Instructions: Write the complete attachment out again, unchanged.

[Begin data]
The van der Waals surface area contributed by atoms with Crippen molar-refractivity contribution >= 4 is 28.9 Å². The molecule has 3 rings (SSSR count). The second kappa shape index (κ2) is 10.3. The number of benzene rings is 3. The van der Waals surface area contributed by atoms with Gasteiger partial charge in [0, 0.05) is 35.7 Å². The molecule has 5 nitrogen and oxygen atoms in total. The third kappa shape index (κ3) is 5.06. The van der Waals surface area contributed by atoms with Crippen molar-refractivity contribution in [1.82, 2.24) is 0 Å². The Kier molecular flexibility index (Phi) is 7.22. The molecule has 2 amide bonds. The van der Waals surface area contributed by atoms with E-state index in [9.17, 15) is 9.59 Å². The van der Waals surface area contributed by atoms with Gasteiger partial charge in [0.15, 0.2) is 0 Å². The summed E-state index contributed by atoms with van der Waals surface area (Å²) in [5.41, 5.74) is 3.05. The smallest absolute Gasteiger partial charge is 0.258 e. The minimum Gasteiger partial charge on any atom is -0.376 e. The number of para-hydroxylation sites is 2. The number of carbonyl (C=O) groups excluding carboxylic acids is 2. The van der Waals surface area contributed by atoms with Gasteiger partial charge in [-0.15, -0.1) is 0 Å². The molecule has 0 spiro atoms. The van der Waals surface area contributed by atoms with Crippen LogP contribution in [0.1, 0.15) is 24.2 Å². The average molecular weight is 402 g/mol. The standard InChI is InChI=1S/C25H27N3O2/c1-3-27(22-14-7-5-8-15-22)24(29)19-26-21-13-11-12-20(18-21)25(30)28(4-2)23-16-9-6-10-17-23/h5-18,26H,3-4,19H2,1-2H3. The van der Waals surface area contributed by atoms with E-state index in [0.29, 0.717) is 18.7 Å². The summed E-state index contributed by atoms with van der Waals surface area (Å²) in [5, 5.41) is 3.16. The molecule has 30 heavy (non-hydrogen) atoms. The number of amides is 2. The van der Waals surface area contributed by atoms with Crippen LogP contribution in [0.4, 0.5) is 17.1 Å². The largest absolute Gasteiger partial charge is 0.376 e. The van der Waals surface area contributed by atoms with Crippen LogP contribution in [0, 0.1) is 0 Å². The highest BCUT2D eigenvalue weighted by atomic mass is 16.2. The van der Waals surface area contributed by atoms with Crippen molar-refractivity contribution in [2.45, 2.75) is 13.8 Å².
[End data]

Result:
The van der Waals surface area contributed by atoms with Crippen molar-refractivity contribution >= 4 is 28.9 Å². The molecule has 3 rings (SSSR count). The second kappa shape index (κ2) is 10.3. The number of benzene rings is 3. The van der Waals surface area contributed by atoms with Gasteiger partial charge in [0, 0.05) is 35.7 Å². The molecule has 5 nitrogen and oxygen atoms in total. The third kappa shape index (κ3) is 5.06. The van der Waals surface area contributed by atoms with Crippen molar-refractivity contribution in [1.82, 2.24) is 0 Å². The Kier molecular flexibility index (Phi) is 7.22. The molecule has 2 amide bonds. The van der Waals surface area contributed by atoms with E-state index in [9.17, 15) is 9.59 Å². The van der Waals surface area contributed by atoms with Gasteiger partial charge in [0.15, 0.2) is 0 Å². The summed E-state index contributed by atoms with van der Waals surface area (Å²) in [5.41, 5.74) is 3.05. The smallest absolute Gasteiger partial charge is 0.258 e. The minimum Gasteiger partial charge on any atom is -0.376 e. The number of para-hydroxylation sites is 2. The number of carbonyl (C=O) groups excluding carboxylic acids is 2. The van der Waals surface area contributed by atoms with Gasteiger partial charge in [-0.15, -0.1) is 0 Å². The molecule has 0 spiro atoms. The van der Waals surface area contributed by atoms with Crippen LogP contribution in [0.1, 0.15) is 24.2 Å². The average molecular weight is 402 g/mol. The standard InChI is InChI=1S/C25H27N3O2/c1-3-27(22-14-7-5-8-15-22)24(29)19-26-21-13-11-12-20(18-21)25(30)28(4-2)23-16-9-6-10-17-23/h5-18,26H,3-4,19H2,1-2H3. The van der Waals surface area contributed by atoms with E-state index in [0.29, 0.717) is 18.7 Å². The summed E-state index contributed by atoms with van der Waals surface area (Å²) in [5, 5.41) is 3.16. The molecule has 30 heavy (non-hydrogen) atoms. The number of amides is 2. The van der Waals surface area contributed by atoms with Crippen LogP contribution in [0.4, 0.5) is 17.1 Å². The largest absolute Gasteiger partial charge is 0.376 e. The van der Waals surface area contributed by atoms with Crippen LogP contribution in [0, 0.1) is 0 Å². The highest BCUT2D eigenvalue weighted by atomic mass is 16.2. The van der Waals surface area contributed by atoms with Crippen molar-refractivity contribution in [2.45, 2.75) is 13.8 Å².